At this point you are probably saying to yourself: "man that sounds like a really long day" or you are saying "I am completely grossed out." Either way, we hadn't even started to cook the thing yet. And not to mention, what single 23 year old male even knows how to cook a thanksgiving turkey (with the exception of Danny Rohan whom I personally know and I also know that he can deep fry a turkey like it's his job – one day maybe I can be like him).

So the turkey had to cook all afternoon and even then the thing didn't get internally hot enough to satisfy the poultry requirements. This was probably due to one or both of two reasons: one being that our oven door doesn't seal well and the other being that the temperature markings have all warn off the knob. We are not really sure what temperature that we were cooking the thing at. Fortunately for us and for Thanksgiving Dinner we were able to "top it up" at the house that we were having the dinner at. (yeah, by the way, you don't "top it off" in Uganda. You "top it up." Makes more sense actually, but it sure is weird to say).
(The Final Product!)

Thanksgiving dinner was wonderful; there were thirty of us around four tables that had been made into a giant square. After dinner we had some thanksgiving entertainment in the form of singing, kids reading poetry that they had written about thanksgiving and a film short that scotticus took of the kids the same day. All in all, it was a wonderful day and if I could have been anywhere I would have been with my family in Jacksonville, but Bundibugyo was definitely a good substitute.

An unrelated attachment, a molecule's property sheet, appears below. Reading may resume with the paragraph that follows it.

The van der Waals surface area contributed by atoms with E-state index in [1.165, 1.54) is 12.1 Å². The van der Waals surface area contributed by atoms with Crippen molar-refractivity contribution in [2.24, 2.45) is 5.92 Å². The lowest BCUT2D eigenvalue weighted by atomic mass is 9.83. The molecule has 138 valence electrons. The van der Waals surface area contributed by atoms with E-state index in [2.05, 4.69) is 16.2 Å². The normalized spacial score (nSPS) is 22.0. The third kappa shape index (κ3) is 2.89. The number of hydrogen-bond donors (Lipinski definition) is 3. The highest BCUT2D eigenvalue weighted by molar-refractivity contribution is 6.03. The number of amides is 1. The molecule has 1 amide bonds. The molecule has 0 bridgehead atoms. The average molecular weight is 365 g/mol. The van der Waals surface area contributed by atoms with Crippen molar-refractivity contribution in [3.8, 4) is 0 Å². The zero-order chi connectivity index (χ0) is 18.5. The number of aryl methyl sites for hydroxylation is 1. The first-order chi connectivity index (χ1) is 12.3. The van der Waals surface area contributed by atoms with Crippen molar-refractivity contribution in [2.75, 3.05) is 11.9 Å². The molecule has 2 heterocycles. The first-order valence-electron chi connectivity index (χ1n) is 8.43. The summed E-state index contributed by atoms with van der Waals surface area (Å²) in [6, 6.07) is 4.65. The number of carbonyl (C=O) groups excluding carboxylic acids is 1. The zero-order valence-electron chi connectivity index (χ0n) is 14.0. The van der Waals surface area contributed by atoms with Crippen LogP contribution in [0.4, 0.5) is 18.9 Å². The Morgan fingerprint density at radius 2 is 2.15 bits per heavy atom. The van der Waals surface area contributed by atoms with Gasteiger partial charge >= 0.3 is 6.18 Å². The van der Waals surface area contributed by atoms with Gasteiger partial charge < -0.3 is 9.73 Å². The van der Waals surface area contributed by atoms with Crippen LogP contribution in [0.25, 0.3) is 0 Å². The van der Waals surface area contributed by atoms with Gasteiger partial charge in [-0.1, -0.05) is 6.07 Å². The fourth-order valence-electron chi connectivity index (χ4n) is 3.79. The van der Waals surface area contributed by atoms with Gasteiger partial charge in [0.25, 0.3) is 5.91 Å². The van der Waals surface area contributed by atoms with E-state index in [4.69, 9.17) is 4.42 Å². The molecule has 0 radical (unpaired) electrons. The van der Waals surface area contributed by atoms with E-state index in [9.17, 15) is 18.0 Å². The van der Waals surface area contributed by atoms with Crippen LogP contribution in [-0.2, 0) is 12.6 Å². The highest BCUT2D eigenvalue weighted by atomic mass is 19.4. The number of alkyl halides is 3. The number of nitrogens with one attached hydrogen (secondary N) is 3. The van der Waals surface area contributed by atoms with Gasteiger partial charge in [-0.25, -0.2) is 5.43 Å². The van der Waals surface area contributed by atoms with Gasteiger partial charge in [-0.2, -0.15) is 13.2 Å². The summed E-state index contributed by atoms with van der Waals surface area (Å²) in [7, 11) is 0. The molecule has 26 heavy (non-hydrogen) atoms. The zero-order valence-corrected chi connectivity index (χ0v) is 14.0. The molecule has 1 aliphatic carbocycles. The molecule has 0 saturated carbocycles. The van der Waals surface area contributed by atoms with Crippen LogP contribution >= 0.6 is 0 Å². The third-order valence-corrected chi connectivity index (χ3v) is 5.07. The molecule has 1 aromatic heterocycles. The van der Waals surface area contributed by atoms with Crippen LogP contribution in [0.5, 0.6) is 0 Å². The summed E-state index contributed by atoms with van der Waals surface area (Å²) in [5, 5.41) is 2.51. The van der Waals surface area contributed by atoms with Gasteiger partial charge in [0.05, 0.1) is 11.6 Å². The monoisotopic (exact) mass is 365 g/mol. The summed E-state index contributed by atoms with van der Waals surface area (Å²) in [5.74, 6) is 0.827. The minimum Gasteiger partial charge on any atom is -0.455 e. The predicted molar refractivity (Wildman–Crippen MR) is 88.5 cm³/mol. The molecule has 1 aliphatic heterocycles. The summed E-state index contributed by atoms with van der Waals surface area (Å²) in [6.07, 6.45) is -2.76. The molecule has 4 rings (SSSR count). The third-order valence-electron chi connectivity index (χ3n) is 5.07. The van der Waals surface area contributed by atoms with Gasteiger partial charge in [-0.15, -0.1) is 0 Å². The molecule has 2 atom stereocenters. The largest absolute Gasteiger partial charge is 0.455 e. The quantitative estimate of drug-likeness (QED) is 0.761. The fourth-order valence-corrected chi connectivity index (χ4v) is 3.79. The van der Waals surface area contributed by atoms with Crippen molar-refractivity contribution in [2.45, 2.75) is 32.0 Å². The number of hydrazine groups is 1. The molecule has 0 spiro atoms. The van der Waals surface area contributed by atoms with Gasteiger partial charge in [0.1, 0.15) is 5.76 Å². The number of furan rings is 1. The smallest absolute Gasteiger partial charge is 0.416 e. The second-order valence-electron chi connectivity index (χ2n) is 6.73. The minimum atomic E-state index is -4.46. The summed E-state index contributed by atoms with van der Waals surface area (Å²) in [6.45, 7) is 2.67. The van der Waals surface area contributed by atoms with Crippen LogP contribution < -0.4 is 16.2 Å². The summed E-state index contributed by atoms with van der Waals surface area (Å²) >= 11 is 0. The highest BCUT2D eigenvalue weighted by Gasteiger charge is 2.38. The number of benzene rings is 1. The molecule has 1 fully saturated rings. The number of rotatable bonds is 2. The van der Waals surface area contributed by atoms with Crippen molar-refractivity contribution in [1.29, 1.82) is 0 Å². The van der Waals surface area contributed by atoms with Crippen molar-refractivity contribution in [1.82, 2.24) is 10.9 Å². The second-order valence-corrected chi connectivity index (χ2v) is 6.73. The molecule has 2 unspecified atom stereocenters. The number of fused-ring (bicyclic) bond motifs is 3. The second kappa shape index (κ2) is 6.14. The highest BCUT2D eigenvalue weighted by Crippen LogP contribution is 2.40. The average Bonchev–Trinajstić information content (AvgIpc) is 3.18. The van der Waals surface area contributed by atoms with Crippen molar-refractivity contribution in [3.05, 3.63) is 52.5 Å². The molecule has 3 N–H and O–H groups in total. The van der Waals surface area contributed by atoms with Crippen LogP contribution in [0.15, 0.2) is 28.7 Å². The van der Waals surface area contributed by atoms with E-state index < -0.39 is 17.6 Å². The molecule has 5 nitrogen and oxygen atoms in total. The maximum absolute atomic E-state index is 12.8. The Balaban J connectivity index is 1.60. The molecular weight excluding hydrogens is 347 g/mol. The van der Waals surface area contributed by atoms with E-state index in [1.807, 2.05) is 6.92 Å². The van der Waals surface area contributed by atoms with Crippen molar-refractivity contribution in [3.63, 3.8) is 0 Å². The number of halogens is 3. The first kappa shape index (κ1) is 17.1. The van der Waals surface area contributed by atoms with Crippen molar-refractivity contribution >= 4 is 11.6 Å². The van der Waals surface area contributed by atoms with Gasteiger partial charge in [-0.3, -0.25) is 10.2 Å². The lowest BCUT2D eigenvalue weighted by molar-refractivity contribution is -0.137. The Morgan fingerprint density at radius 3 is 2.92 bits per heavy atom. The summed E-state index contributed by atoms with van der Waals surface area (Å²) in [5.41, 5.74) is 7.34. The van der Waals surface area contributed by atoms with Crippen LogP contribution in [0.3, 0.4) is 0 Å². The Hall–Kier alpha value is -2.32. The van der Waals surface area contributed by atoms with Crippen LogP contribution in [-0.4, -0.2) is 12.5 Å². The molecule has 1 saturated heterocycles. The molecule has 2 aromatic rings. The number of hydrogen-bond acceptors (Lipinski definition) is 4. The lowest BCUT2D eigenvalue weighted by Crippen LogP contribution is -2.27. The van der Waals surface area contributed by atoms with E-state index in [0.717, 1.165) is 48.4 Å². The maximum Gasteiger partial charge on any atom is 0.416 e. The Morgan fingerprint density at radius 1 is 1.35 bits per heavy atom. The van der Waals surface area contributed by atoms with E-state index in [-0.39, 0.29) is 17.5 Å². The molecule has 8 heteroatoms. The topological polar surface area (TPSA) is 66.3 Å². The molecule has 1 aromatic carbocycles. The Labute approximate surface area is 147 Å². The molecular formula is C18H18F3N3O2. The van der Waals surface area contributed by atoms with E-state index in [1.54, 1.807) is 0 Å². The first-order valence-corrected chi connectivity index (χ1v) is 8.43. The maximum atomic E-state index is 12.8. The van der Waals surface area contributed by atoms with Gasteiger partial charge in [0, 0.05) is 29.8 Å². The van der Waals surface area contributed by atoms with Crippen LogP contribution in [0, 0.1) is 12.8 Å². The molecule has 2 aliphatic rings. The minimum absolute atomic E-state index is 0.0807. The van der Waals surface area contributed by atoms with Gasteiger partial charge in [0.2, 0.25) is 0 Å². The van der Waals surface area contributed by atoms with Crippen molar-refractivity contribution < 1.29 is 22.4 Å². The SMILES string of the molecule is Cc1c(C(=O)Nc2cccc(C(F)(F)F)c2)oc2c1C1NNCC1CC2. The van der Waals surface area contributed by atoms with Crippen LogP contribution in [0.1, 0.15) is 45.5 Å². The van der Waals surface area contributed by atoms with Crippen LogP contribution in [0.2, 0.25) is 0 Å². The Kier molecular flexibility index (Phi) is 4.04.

(Beauty and the Beast. a.k.a. Savannah and Me)

Thanksgiving this year gave me a really good opportunity to reflect on what I am truly thankful to God for. I think a large reason why is that when you are living in another culture, it gives you a good lens to look through to see your own culture and blessings. I'm very thankful for the family that God has given me – supportive of me being here, tolerating only speaking on what is normally 20 - 30 minutes once a week and just so loving it's unbelievable. My family and the families of the Babwisi people stand in stark contrast. I'm also very thankful to God for my education (man I never thought I'd say that when I was in school) and for the opportunities that I have because of that. Here there is not much employment or opportunity. Finally, I'm very thankful to God for my salvation in Jesus Christ and the hope that comes with that. I don't mean that to sound cliché or the "oh he has to say that, he's a missionary," but when you are surrounded by a lot of despair, a lot of poverty, a lot of hunger and a lot of addiction to the "quick fixes" like alcohol you can really tell the difference of what it means to live with true hope and what it means to have no hope. The hope that comes with Jesus Christ redeeming all things is unsurpassable.

(Dinner with everyone around the Table)

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Anna said...